In the beginning of the 20th century, a German chemist called Fritz Haber invented a process for getting nitrogen out of the air by making ammonia. It requires huge amounts of energy, and hydrogen, usually taken from natural gas. We now spread hundreds of millions of tons of ammonia on our fields — about 50% of the total nitrogen going into food production comes from it. Smil quotes an author, writing in 1971: “industrial man no longer eats potatoes made from solar energy; now he eats potatoes partly made of oil.”
This means the world is able to eat. The share of the global population that is underfed has plummeted, even as the actual population has ballooned – about 65% of people could not get enough to eat in 1950, compared to about 9% in 2019. So, “in 1950 the world was able to supply adequate food to about 890 million people,” as Smil puts it: “but by 2019 that had risen to just over 7 billion”. That is not entirely down to ammonia, but ammonia is a large part of the story. If fertiliser were removed, perhaps half the world’s population would starve.
Agriculture, then, depends on the whalefall: the glut of energy provided by fossil fuels. Our deep reliance on fossil fuels, to create materials most of us don’t appreciate we need, is unnerving. Especially when Smil points out that much of the world — notably, sub-Saharan Africa — lives on well below average levels of energy use. Africa uses just 5% of the world’s total ammonia supplies, despite having almost 25% of the population. About 40% of the world — 3.1 billion people — has a per capita energy supply “no higher than the rate achieved in both Germany and France in 1860”. “In order to approach the threshold of a dignified standard of living,” writes Smil, “those 3.1 billion people will need at least to double — but preferably triple — their per capita energy use.”
Can we do that while also reducing our carbon emissions? Not fast, says Smil. For all the boasts and pledges — all the “government targets for years ending in zero or five”, about which Smil is very sniffy — the world relies too heavily on fossil fuels, for too many things, to rapidly stop using them. Even the International Energy Association’s optimistic “Sustainable Development Scenario” projects that the share of fossil fuels in the world’s energy mix will only drop to 56% in 2040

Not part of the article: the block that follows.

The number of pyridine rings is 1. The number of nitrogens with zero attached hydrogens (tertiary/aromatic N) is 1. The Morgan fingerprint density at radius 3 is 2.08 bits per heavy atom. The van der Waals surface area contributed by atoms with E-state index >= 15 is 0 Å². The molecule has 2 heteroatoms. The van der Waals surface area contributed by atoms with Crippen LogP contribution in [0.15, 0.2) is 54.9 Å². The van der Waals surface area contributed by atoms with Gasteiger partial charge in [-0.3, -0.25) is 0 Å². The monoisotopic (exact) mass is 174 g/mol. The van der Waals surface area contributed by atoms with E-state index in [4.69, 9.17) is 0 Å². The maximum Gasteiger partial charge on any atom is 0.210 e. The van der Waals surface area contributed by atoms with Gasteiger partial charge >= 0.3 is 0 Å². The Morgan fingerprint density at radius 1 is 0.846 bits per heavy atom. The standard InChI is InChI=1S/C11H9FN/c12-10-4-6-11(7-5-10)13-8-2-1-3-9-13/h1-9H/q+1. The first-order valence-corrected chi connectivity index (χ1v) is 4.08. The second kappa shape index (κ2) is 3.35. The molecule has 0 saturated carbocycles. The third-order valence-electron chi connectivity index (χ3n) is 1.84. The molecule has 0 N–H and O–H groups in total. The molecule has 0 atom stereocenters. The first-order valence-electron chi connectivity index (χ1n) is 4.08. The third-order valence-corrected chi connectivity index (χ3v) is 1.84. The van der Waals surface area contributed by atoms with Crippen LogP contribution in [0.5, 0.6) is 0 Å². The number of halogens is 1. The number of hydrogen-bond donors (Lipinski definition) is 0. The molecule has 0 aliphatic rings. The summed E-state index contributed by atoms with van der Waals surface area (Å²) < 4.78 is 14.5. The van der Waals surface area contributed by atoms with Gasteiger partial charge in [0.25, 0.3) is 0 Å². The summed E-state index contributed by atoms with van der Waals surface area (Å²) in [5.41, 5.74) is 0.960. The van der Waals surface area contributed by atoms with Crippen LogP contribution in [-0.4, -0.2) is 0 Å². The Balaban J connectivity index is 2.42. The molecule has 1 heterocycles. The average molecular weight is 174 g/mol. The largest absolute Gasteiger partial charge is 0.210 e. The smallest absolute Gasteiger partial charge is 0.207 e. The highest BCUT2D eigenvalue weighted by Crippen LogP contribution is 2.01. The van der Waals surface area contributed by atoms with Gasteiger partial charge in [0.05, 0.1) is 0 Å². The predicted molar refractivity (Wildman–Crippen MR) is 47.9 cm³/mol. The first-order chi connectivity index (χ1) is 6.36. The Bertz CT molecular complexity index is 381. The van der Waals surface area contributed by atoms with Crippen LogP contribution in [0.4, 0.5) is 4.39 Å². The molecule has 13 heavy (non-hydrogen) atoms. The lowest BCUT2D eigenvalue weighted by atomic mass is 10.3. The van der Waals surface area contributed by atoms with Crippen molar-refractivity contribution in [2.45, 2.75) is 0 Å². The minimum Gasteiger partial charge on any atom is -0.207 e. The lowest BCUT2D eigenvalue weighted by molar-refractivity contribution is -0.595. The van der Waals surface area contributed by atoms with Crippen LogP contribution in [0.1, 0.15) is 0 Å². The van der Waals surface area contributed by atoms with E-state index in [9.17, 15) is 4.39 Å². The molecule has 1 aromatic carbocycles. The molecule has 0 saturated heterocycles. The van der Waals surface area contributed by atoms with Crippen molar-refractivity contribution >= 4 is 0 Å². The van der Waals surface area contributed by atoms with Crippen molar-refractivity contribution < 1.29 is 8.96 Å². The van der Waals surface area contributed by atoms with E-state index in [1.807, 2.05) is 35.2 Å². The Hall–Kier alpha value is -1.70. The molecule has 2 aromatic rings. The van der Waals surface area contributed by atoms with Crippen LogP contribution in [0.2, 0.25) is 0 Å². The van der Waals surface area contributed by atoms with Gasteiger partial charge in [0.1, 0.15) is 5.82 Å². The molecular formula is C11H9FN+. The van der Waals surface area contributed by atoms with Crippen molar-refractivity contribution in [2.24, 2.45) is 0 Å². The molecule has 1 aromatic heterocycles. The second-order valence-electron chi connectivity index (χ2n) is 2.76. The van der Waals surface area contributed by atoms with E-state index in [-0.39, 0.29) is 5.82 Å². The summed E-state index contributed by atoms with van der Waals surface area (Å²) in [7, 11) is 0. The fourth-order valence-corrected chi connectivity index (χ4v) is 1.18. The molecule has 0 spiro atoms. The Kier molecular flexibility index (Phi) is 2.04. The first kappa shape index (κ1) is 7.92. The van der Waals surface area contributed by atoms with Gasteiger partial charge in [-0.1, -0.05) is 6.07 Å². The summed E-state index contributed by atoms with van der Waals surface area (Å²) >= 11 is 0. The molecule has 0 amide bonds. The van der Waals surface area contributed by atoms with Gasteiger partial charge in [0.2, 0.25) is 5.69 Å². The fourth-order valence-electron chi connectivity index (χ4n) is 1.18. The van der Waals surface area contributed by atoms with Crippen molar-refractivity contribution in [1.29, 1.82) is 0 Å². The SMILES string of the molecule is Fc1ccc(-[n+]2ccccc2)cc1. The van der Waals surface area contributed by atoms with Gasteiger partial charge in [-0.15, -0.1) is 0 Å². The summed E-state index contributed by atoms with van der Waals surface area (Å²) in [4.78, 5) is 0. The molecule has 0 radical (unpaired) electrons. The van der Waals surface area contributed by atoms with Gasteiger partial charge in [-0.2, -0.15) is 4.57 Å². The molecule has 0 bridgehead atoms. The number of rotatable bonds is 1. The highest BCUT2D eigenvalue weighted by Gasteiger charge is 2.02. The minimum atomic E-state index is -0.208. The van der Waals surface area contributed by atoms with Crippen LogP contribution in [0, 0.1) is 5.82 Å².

We can, and need to, replace fossil-fuel energy sources with renewable ones. But there are obstacles, beyond simply the political will. Renewable energy is very good at making electricity. But electrical energy isn’t ideal for making the incredible heat needed for iron and steel production, or cement. The Haber process for making ammonia works much more efficiently with natural gas as the source of hydrogen and energy than it does with water and electricity.
And away from the four pillars, fossil fuels have other huge advantages. It’s very energy-dense: you can store much more energy in a kilogram of kerosene than you can in a kilogram of battery, meaning that transatlantic flights are possible. And it keeps — currently, there is no suitable way of storing electrical energy for more than a few hours or days, so solar energy stored up in summer is no use in winter. A barrel of oil will last indefinitely. Those facts will change, and Smil is more downbeat than I am about how quickly that will happen, but we are definitely going to be relying on fossil fuels for some decades yet.
But unlike the crabs and hagfish that eat the fallen whale, we are clever, and we needn’t simply slink back into the darkness and starve. Smil thinks there are major gains in efficiency which can be had, over and above the enormous gains so far. He points to water use as an example: in 2015, the US only used about 4% more water than it did in 1965, but in the meantime, its population had gone up by two thirds actual per capita water use has dropped by 40%, even while the country has got richer and better fed. Perhaps similar efficiencies can be found with energy and carbon.
Besides, we are not about to run out of whale, at least not imminently: the raw materials — metals, fuels — that our lifestyle needs are still around in large amounts. But we have grown in numbers and lifestyle well beyond the capacity of the pre-whalefall world. And we don’t want to go back to the lifestyle we had before, even if some romantics and millenarians might disagree. In fact, we want many more people to enjoy the spoils of whalefall. We have used fossil fuels to construct an astonishing world, one that feeds and houses an incredible number of people.
We need to wean ourselves off fossil fuels, and the sooner the better. But it will be a long and difficult job — as Smil demonstrates, they are threaded through our society at every level, entwined like knotweed in the systems that provide our food, our housing, our machinery, our transport. We forget how complex our society is until it stops working in some way — as when supply chains broke down in the pandemic and our hospitals ran out of rubber gloves (an issue Smil talks about in a section on globalisation). As it stands, if we were to reduce fossil fuel consumption by the sort of degrees that some demand, it would lead to disaster, because we haven’t unpicked the threads yet.